Please welcome today’s guest writer, Juliana Ludema. Jules graduated in 2017 with a degree in strategic communication. Currently, she makes cheesy videos as an Americorps VISTA at Bethany’s Thrift Store, when not writing hard hitting stories about firefighters and swimming babies for Caledonia Living Magazine. Find her attempting to become a wilderness woman, fill all her coffee shop punch cards or explore every church in Grand Rapids.
I spent an evening with Amsterdam the other month.
It was just an overnight layover, but I had to see the city, to meet her. So like any half-Dutch West Michigan girl would, I reached out to a long-lost cousin and asked for sightseeing tips.
I found her after wandering the subway (despite texting, “We’re by a bridge”) and joined her on a whirlwind tour of Amsterdam’s streets. We stayed with her friends, right on a canal, in one of those tall and skinny and surprisingly not-so-blonde homes. We drank Pickwick tea and ate “real” stroopwafels—things I used to think were cultural caricatures, what my dad likes to buy to pretend his ancestors came last week, not last century.
We watched bikes fly by the window and woke up rushing to the subway.
I’ve seen Amsterdam. I know her. We’re friends. Right?
I’m in a long-term relationship with Grand Rapids, but I can’t say I know her. I know about her, which of her streets lead me to the river, to work, which ones to avoid.
But each day I’m with her, I discover something new: a church whose stained glass I need to ask about, a poke restaurant, a free yoga class in a children’s Sunday School room (ever stared down Veggie Tales characters in downward dog?). I meet new people, learn about nonprofits, hear their stories.
When friends visit or new people start at work, I give whirlwind tours of my city, show off her blue bridge, the Amway’s chandelier, Founders’ Nitro Rubaeus. I share hoping to give a good first impression—I know I can’t share her. Grand Rapids is all those things, but they aren’t what makes her her. I’m not sure what does.
You know how people track where they’ve been on corkboard world maps? If I had one of those, I’d almost find it easier to stick in a push pin, say “been there, done that,” for the places I’ve skimmed than for those I’ve spent years trying to unravel.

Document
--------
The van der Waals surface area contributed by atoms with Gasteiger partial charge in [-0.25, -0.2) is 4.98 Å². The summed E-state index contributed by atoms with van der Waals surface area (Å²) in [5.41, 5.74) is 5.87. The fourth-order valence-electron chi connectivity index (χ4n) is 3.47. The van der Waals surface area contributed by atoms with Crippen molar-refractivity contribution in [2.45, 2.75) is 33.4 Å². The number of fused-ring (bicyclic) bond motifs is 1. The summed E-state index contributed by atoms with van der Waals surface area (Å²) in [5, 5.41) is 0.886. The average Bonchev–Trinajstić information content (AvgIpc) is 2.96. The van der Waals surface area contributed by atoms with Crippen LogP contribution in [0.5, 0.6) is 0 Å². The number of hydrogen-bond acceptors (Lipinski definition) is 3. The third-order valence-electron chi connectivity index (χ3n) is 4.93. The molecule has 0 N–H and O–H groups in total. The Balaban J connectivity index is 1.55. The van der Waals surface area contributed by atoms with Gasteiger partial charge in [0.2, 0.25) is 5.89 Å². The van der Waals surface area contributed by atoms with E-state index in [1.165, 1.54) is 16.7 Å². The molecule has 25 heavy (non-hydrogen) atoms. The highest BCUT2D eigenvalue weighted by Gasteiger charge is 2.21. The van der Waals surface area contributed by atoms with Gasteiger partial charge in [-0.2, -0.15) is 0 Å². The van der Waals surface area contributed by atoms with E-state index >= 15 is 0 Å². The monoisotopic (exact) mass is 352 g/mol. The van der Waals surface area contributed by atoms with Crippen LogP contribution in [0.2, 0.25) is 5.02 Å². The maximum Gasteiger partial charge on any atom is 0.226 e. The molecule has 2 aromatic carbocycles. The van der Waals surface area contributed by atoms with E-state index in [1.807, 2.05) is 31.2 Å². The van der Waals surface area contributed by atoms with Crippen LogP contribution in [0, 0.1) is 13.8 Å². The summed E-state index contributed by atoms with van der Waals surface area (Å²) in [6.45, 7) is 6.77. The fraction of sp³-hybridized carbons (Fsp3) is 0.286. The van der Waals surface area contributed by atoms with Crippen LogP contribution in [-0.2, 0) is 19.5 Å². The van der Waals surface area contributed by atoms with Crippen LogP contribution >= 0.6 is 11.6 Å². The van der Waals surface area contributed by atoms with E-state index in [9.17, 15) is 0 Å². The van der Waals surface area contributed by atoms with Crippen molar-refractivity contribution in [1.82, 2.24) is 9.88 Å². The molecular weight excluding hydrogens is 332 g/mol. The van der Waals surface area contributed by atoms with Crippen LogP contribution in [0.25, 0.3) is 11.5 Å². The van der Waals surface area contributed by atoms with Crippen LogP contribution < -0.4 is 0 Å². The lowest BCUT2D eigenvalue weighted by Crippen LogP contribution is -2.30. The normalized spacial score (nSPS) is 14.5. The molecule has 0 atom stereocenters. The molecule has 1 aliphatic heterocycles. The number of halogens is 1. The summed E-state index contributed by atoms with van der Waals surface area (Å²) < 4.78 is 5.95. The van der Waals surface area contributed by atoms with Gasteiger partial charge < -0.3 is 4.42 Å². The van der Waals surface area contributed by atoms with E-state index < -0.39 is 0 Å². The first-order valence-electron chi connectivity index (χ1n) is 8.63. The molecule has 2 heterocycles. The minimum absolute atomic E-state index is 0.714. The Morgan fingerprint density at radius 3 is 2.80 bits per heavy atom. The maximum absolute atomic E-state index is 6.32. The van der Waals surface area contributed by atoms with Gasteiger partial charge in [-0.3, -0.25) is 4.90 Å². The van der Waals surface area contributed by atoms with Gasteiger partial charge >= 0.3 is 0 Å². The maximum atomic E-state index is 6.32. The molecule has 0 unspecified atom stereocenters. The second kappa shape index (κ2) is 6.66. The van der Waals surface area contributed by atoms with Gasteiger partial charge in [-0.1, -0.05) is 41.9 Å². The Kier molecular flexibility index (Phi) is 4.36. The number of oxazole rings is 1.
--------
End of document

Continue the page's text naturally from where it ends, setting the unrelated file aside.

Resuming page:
Meeting Amsterdam meant putting a face to the name, knowing where to imagine my ancestors ice skating to work; the Pickwick tea of my youth somehow made more sense. But when I discover new little things in Grand Rapids, I’m overwhelmed by how much I must not know. Is it fair to say I “know” GR enough to stick a pin in my mental map?
Sometimes I study the back of my hand. There’s a small scar on my wrist where my sister dug her fingernail in, to the bone, one New Year’s Eve (I deserved it). Is it possible to memorize the way my veins dip beneath bones, branch out in two or three directions? Have they always been the same?
That’s just the physical. How strange that I’ll never know what I’m like. I could spend eternity with myself and certainly with someone else without ever knowing all of them, though I’d know everything about them that drives me insane. But I trip on that slow high—the one that comes after continuing conversation for days or months or years. Why bother with anything less?
It’s easy for me to judge those who seem to seek a quick friendship sugar high—the one you get when you meet someone new and realize you both love The Truman Show. They jump from person to person, looking for the next great landmark.
I know it’s just personality. Sometimes I think about all the effort I’m spending just getting to know Grand Rapids. It’s exhausting. If I spent that effort discovering new places, I’d have seen so much more.
Which poison: a lifetime spent seeing flashy landmarks, never staying put, or a lifetime getting lost in one place? In reality, most of us do a little of both.
Maybe I’ll grab coffee with Amsterdam again sometime.